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If the doctor treats the patient with the permission of him or his relatives and according to scientific provisions and in this way the patient dies or encounters with loss, the doctor isn't liable; And if the doctor practices the treatment with the permission of the patient and related provisions and with regard to this rule that "the permissio n in thing requires the permission of its parts" and considering that in the common law permission of the patient means that if he encounters a damage the doctor isn't responsible and the common law knows only this thing about the permission so in these situations the patient and veterinarian is not popular.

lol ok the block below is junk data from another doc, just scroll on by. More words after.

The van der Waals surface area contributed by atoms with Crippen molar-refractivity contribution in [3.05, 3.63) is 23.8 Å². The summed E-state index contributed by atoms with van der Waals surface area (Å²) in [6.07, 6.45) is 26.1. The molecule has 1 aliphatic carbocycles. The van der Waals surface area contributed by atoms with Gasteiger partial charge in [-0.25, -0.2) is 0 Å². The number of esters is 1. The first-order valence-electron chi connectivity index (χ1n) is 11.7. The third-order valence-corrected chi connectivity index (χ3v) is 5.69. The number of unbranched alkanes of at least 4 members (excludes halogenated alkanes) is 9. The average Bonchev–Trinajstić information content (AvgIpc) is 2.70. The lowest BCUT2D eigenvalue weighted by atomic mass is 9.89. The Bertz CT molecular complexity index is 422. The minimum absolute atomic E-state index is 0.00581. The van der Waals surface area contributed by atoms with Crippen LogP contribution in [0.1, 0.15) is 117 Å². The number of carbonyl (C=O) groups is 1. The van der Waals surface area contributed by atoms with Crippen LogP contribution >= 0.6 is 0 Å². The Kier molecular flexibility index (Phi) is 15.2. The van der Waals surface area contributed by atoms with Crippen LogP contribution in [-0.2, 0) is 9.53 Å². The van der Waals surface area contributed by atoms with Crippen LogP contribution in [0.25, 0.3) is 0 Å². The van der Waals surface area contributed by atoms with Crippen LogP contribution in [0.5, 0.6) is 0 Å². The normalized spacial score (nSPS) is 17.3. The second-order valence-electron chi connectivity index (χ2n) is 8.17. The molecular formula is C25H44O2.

99) Therefore, the new Thomistic theory--extremely coherent with the wider significance Aquinas gave to what was called causae secundae in the operation of the cosmos--redefined the permissio Dei theory, reducing it from the original claim that nothing evil occurs outside of the divine will, to an authorization from the divine that ensured the devil a weak general permission to operate in the world.